Towards a time of blind faith in the age of reason

Towards a time of blind faith in the age of reason

Anup sinha

Posted on 06.16.21, 00:06 AM

During the time of Covid, we all live in a state of heightened uncertainty and anxiety. There are issues related to our health that each of us must deal with. There are fears for the health of our loved ones. Doctors and scientists are doing their best to provide solutions for us in the form of treatment and protection against the deadly disease, although many questions remain unanswered. We are concerned about the strain on our woefully inadequate health infrastructure. We are worried about our children and their education at home. We are relieved by the technology which still offers some continuity in the learning process, although not all children have equal access to smart devices and the Internet. We are more concerned about whether the learning can continue at all, and not what is going to be taught. The nation is in the process of shifting to a new educational policy with new programs. In the midst of all these uncertainties and unanswered questions about the future, the nation is also experiencing the political rise of majority religion, with its new forms of domination and subordination. Unchallenged faith seems to be the last resort to seek answers. Many politico-religious gurus are ready to push the will towards the altars of the supernatural superpower. In what is supposed to be the age of reason, we are heading more and more towards an age of blind faith.

Faith and reason give birth to beliefs. The crucial difference being that the former is based on some immutable scriptures and ancient texts whose veracity cannot be verified, while the latter is based on evidence which can be questioned with new evidence. Indeed, beliefs based on reason are by their very definition falsifiable and therefore modifiable. Knowledge accumulates on the basis of empirical evidence. Reason-based beliefs have shaken many old faith-based beliefs, such as the world is flat or the sun revolves around the earth, which was considered the center of the universe. It took a while but they have changed. It gives us hope that the age of reason has not yet been eclipsed, even though religions and militant beliefs are on the march not only in our nation but in many other places around the world as well. There are people in all religions who are ready to kill you or kill me for the sake of the highest ideal of their faith.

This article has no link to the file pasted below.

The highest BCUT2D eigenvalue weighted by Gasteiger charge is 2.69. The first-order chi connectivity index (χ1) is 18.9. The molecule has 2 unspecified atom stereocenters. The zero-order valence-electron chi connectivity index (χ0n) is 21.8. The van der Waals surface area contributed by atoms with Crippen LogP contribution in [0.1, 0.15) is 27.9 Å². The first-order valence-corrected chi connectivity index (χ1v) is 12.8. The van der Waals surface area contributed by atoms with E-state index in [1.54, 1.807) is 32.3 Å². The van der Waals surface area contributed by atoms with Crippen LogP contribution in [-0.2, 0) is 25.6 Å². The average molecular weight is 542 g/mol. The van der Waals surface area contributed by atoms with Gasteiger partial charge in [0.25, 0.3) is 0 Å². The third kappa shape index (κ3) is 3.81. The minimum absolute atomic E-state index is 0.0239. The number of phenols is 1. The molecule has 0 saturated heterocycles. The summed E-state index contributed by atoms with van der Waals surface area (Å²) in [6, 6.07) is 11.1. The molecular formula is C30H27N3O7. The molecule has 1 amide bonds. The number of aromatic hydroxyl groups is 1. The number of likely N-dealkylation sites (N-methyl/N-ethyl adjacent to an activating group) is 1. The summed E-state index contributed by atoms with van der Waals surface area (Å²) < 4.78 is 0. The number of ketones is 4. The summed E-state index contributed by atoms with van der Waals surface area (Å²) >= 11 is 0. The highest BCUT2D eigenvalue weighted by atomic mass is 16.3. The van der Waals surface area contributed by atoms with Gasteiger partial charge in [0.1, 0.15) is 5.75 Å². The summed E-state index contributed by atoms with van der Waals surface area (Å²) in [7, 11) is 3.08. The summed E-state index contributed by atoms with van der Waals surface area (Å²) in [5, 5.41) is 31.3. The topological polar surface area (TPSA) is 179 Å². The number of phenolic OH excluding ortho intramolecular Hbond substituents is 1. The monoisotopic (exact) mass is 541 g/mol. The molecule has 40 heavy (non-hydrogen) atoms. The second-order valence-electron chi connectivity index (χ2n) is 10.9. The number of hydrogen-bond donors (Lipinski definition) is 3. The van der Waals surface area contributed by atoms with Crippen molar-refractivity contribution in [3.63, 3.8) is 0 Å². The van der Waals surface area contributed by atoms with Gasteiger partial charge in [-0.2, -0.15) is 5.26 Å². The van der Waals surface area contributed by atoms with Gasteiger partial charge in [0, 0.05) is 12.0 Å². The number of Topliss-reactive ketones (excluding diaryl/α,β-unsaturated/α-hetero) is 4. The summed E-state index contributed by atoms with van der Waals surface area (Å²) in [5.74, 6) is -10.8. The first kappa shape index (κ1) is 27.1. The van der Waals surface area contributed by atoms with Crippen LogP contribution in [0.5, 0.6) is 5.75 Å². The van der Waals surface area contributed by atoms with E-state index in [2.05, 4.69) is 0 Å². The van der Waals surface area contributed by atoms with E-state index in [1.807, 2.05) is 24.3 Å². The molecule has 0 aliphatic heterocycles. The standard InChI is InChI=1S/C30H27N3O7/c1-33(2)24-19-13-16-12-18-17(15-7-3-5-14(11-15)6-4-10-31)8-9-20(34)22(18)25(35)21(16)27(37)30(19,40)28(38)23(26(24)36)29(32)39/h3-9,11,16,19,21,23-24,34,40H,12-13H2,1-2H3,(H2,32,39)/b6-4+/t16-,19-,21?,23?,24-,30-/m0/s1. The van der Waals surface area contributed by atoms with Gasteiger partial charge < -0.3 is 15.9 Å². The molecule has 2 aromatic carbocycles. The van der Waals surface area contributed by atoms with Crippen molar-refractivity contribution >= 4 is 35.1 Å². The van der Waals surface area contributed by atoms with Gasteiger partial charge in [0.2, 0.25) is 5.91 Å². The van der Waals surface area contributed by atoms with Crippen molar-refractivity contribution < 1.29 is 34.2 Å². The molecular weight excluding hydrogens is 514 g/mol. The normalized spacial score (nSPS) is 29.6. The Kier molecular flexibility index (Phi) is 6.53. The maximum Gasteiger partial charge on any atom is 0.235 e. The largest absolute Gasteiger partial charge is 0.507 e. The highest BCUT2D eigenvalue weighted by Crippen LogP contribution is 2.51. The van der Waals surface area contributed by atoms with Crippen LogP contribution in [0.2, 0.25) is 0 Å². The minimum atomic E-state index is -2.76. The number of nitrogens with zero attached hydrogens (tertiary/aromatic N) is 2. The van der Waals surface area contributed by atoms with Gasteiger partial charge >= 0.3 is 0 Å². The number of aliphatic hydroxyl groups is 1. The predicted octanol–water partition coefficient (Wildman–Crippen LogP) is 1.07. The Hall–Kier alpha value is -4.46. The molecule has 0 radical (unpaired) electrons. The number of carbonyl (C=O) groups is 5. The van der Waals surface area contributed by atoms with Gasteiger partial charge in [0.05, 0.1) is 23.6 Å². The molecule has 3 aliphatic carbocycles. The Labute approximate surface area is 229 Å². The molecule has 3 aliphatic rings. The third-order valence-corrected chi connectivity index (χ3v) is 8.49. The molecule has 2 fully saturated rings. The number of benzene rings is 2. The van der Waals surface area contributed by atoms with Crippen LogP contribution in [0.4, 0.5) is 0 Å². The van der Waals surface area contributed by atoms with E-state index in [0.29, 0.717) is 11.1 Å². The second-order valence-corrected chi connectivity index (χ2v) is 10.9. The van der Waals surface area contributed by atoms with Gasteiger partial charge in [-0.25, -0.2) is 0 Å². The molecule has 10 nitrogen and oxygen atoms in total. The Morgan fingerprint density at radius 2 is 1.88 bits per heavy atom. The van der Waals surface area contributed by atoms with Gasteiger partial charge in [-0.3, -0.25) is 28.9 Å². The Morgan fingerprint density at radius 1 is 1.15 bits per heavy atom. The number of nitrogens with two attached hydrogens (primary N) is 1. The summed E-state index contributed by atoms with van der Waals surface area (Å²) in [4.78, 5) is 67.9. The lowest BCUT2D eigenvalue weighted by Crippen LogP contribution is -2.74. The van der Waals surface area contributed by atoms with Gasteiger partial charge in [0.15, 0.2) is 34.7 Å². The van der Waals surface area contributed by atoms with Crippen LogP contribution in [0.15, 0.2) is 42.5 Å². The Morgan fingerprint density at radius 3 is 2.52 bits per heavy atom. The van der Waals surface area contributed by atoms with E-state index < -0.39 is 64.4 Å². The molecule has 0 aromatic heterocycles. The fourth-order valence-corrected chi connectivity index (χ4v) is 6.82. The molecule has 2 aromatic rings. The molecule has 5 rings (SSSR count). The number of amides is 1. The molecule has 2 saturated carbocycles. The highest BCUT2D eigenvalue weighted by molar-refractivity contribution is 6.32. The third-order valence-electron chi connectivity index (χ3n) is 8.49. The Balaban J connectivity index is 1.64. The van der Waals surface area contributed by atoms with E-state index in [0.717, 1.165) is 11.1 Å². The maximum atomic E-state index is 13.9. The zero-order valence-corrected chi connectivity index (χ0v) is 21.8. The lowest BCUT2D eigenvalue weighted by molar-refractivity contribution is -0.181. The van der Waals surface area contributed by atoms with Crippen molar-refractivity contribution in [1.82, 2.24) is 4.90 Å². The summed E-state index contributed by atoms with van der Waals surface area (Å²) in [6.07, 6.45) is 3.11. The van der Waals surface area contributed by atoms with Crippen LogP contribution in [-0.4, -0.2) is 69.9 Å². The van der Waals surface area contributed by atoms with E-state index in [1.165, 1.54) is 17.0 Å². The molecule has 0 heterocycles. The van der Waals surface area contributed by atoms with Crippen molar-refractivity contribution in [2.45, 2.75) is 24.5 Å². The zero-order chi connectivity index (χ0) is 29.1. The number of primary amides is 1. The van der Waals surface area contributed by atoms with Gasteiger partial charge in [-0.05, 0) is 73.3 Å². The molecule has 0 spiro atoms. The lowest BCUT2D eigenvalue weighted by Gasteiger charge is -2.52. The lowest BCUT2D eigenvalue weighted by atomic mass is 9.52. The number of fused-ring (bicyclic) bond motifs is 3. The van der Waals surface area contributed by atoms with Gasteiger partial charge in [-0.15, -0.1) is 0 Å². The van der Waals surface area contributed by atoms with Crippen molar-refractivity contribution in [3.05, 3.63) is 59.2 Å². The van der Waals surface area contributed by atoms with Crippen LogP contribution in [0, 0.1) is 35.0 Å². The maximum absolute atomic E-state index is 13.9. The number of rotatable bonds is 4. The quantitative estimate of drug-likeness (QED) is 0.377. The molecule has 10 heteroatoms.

Why must faith be constantly questioned and challenged? The answer lies in the fact that societies founded on blind faith are necessarily violent, with centralized power and ancient laws governing our daily lives. Faith-based beliefs invariably come from unchanged ancient texts which are considered holy although they were most likely written by ancient tribesmen with very little knowledge of the physical world. Today the texts are considered holy precisely because they are old and unchanged. It cannot be anywhere near the argument of proving that age makes beliefs true and relevant. The texts of all religions guide daily behavior on the basis of the benefits to be received in the afterlife: whether in heaven, in a higher rebirth, or free from the need for rebirth.

Beliefs based on faith in God have different ways of explaining the presence of life on the planet and how the universe came into being. The laws of physics and biochemistry explain with sufficient logical evidence the being of the universe and the emergence of life and its subsequent evolution. A belief in the divine creation of humans and other forms of life negates the laws of nature in their entirety. Creationism demystifies all science. In fact, empirical evidence is requested by religious believers to show that apes can transform into human beings. Not having actually seen a monkey transform is considered the absence of evidence and therefore the rejection of the theory of biological evolution. However, the same people claim to have a solid knowledge of the existence of god even though an overwhelming number of human beings have not even claimed to have seen the Almighty.